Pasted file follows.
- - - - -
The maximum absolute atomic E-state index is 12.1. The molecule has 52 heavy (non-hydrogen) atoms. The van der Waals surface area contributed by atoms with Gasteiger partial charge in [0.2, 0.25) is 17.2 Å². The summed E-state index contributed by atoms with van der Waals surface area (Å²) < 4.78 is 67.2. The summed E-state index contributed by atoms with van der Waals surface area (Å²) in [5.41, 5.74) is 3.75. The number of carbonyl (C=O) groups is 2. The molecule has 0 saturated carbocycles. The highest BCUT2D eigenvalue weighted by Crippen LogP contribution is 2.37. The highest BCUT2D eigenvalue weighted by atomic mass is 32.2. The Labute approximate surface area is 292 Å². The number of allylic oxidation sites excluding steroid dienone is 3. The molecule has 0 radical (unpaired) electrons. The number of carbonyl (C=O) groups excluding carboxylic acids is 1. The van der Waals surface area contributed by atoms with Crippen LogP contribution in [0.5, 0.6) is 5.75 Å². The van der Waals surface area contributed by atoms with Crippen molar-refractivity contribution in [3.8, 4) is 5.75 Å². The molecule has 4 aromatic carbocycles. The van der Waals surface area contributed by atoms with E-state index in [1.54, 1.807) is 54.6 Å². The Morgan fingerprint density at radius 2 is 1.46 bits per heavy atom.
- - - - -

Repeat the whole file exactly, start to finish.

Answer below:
The maximum absolute atomic E-state index is 12.1. The molecule has 52 heavy (non-hydrogen) atoms. The van der Waals surface area contributed by atoms with Gasteiger partial charge in [0.2, 0.25) is 17.2 Å². The summed E-state index contributed by atoms with van der Waals surface area (Å²) < 4.78 is 67.2. The summed E-state index contributed by atoms with van der Waals surface area (Å²) in [5.41, 5.74) is 3.75. The number of carbonyl (C=O) groups is 2. The molecule has 0 saturated carbocycles. The highest BCUT2D eigenvalue weighted by Crippen LogP contribution is 2.37. The highest BCUT2D eigenvalue weighted by atomic mass is 32.2. The Labute approximate surface area is 292 Å². The number of allylic oxidation sites excluding steroid dienone is 3. The molecule has 0 radical (unpaired) electrons. The number of carbonyl (C=O) groups excluding carboxylic acids is 1. The van der Waals surface area contributed by atoms with Crippen LogP contribution in [0.5, 0.6) is 5.75 Å². The van der Waals surface area contributed by atoms with Crippen molar-refractivity contribution in [3.8, 4) is 5.75 Å². The molecule has 4 aromatic carbocycles. The van der Waals surface area contributed by atoms with E-state index in [1.54, 1.807) is 54.6 Å². The Morgan fingerprint density at radius 2 is 1.46 bits per heavy atom.